E-commerce, if you hadn’t noticed, is exploding. As the globe has become ever more reliant on the internet, and consumers now fully expect to do business online, there has been a predictable surge in established online businesses on the market.
Technology and market research firm Forrester report that ecommerce in the U.S. will surpass the sales growth of brick-and-mortar stores over the next two years, reaching a total of $370 billion in annual sales by 2017.
Buying any business takes a lot of planning and research, but there are a few nuances that set the purchase of an online business apart from the process of acquiring a bricks and mortar enterprise.
Here are a few tips to help you on your way to buying a web-based business:
You can never spend too much time researching your selected business area, and it’s never too soon to start gathering facts.
Gaining a secure knowledge of your market will involve identifying rival sites, tracking their performance over time and checking reviews. This will help you gain a feel for what common approaches your competitors adopt, what they do well, and where they are often found wanting.
You can search the web for sites that match your criteria and approach the owners with an offer, but this will be a lengthy process, so make the most of online directories like BusinessesforSale.com. There are also website specific marketplaces that enable you to compare sites based on revenue, traffic, age and niche.
Online businesses usually sell for around what they would make, in revenue, in 1-2 years. So if an internet business brings in $100,000 annually, the asking price will probably be between $100,000 and $200,000.
When shopping for an online business, reviewing the analytics should be number one on your list.
You should make absolutely sure that the full range of performance specs are produced – this is no time for highlights, or second-hand analysis, and nothing but a complete data set will do.
Google Analytics and other common packages will include details of the most-effective search keywords, traffic volumes, and also identify traffic sources. You should also explore backlinks to gain a complete understanding of the status and authority of your chosen site. This should also contribute to a clearer picture of where, and how, site business originates.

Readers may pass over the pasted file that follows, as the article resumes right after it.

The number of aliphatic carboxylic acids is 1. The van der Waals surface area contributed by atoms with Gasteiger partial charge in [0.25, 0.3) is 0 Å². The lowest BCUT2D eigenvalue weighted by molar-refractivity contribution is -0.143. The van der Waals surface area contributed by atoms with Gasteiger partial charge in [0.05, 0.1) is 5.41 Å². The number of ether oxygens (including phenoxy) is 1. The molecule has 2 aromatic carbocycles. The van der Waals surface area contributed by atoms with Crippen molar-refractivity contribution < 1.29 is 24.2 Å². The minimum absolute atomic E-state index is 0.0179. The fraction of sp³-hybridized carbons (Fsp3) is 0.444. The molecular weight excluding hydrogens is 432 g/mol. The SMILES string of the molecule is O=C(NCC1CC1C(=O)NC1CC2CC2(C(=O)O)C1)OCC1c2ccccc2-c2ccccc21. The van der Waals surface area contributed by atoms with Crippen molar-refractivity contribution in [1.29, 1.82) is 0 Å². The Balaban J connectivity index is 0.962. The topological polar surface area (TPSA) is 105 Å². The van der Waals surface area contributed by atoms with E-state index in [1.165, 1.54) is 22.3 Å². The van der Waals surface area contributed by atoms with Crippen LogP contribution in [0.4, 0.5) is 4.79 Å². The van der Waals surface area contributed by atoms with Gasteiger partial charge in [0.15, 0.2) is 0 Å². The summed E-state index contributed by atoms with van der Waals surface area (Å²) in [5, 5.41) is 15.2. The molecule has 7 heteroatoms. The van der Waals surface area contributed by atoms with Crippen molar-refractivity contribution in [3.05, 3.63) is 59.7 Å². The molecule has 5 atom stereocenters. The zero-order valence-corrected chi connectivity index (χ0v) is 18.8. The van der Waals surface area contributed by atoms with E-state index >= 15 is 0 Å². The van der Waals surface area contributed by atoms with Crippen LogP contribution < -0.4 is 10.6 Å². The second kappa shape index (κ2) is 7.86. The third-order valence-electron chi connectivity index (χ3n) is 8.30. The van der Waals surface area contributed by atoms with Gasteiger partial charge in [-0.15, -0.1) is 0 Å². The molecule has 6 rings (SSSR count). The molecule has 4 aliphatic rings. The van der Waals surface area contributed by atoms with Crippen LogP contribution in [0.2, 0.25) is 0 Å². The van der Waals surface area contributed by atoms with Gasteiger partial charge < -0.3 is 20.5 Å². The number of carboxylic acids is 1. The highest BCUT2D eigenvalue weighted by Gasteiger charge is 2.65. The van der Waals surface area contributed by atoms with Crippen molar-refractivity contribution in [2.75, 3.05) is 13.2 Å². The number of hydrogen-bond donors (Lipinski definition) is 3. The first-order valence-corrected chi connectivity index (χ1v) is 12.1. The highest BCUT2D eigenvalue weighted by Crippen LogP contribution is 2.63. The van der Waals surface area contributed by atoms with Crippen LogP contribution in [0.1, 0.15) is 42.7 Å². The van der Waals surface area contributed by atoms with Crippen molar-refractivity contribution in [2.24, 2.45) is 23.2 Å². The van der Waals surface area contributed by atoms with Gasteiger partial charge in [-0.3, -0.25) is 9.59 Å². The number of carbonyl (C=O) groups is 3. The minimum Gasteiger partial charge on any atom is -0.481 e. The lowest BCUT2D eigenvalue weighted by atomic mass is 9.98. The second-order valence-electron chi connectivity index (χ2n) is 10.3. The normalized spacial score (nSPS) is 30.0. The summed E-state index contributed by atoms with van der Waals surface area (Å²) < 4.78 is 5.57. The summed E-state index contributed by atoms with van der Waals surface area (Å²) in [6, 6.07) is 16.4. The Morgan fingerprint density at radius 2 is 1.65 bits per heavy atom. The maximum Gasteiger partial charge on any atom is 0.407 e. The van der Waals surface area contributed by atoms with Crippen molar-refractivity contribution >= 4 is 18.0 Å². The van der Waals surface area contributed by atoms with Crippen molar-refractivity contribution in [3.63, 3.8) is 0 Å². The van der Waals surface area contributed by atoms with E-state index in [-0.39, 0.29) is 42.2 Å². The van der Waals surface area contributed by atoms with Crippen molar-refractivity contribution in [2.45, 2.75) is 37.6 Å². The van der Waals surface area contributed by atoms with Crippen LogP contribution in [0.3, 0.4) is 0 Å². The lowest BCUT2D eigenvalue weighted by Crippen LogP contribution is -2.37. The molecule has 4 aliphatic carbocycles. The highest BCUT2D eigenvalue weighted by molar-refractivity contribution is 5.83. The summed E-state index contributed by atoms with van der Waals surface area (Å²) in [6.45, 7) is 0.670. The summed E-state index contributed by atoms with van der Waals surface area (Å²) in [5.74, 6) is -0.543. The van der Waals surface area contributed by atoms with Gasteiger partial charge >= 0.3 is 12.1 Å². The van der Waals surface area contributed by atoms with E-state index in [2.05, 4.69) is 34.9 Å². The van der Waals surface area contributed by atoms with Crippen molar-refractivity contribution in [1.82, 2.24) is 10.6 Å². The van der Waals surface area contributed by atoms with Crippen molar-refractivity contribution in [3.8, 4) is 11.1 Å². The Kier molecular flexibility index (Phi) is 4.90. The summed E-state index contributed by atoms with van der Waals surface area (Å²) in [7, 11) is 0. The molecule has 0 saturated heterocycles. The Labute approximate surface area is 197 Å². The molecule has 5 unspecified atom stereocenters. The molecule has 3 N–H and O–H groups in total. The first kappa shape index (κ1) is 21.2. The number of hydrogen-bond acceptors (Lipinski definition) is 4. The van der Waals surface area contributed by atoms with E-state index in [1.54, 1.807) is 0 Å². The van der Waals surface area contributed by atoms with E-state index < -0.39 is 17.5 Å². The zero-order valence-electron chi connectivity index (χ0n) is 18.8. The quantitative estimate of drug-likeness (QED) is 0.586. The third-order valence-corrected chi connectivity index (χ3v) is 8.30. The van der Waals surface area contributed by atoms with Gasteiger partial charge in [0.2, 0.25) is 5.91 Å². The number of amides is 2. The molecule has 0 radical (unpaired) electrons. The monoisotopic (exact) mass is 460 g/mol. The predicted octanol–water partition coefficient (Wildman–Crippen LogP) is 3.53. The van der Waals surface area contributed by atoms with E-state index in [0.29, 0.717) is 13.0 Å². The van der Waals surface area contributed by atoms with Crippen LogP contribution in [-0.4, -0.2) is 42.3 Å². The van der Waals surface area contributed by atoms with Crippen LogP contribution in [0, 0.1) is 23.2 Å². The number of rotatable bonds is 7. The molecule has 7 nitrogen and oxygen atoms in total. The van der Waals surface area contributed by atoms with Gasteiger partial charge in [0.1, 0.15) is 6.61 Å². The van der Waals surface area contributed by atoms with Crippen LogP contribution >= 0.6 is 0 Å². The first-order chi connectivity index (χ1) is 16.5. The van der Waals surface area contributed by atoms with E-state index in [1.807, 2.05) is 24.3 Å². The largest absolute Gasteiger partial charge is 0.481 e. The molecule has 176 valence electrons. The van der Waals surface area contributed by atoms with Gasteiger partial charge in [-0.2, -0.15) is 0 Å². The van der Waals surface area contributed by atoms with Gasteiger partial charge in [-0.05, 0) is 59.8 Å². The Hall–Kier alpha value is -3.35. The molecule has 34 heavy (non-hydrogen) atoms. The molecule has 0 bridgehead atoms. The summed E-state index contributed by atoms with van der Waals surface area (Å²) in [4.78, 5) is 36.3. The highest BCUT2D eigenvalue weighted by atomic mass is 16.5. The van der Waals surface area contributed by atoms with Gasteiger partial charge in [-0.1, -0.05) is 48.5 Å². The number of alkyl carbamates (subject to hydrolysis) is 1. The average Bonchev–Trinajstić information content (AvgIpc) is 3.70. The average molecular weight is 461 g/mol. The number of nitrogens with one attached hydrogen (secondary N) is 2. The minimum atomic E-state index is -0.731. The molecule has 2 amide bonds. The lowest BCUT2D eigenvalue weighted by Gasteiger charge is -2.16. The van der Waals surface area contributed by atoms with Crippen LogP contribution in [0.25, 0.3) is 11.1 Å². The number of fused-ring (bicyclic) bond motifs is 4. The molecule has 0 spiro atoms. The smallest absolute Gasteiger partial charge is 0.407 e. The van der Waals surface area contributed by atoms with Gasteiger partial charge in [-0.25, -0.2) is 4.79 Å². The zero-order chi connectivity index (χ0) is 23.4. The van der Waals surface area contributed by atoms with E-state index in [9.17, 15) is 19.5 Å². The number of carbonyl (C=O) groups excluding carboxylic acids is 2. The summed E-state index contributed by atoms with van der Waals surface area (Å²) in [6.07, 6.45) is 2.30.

And with any business offered for sale, make sure you explore and understand its social-media profile. Plenty of positive feedback can be encouraging, but even negative comment can clarify what needs to be addressed, and possibly signpost ways to grow the business.
An internet business demands a subtle blend of marketing and technical skills, and keeping abreast of new innovations is a must. Make sure you know what the key software packages are, and whether they are ‘standard’ or custom variants. You should also be clear whether or not the business demands specific platforms and hardware.
If you lack expertise in these areas, then involve an expert who can give you some idea of what the task of maintaining the technical side will involve, and what the likely costs may be.
In some cases, even a well-funded business idea will struggle to succeed, and experience shows that certain types of business are best avoided. These include: delivery of goods where the profit margin is low (e.g. pet foods), wholesale purchasing in order to support large-volume retail sales, or absolutely anything where your main business rival is Amazon, or some similar mass-marketing entity.
Instead, consider goods or products you can distribute digitally, niche markets, or original products you manufacture or own.
All internet businesses require have their own site maintenance routines. Find out how much time the current owner devotes to this and whether you can maintain the site entirely yourself.
If not, you’ll need to factor in the cost of employing someone to manage this side of the business.
When you’ve settled on your ideal online business and its price, a contract will need to be drawn up to define buyer and seller obligations. This might be a good time to ask the seller to provide consulting services for an agreed time after the sale, to enable a smooth transfer.
Whilst some website marketplaces provide templates for agreements, if your deal is particularly complex, you’d be better off hiring an attorney to draw up the contract at this stage.
You’ll need to write in a ‘non-compete’ agreement from the seller, but be wary; these clauses can be tricky to enforce, particularly abroad. Make sure there are no loop-holes in this part of the deal.
Buying online business can be a little less straightforward than opting for a physical company, but the perks are the same in comparison to ‘starting-up’: instant customers, traffic and cash-flow. To avoid scam operations run by sellers trying to offload a worthless product, use a reputable online marketplace.
This article was contributed by BusinessesForSale.com, the market-leading directory of business opportunities from online media group Dynamis.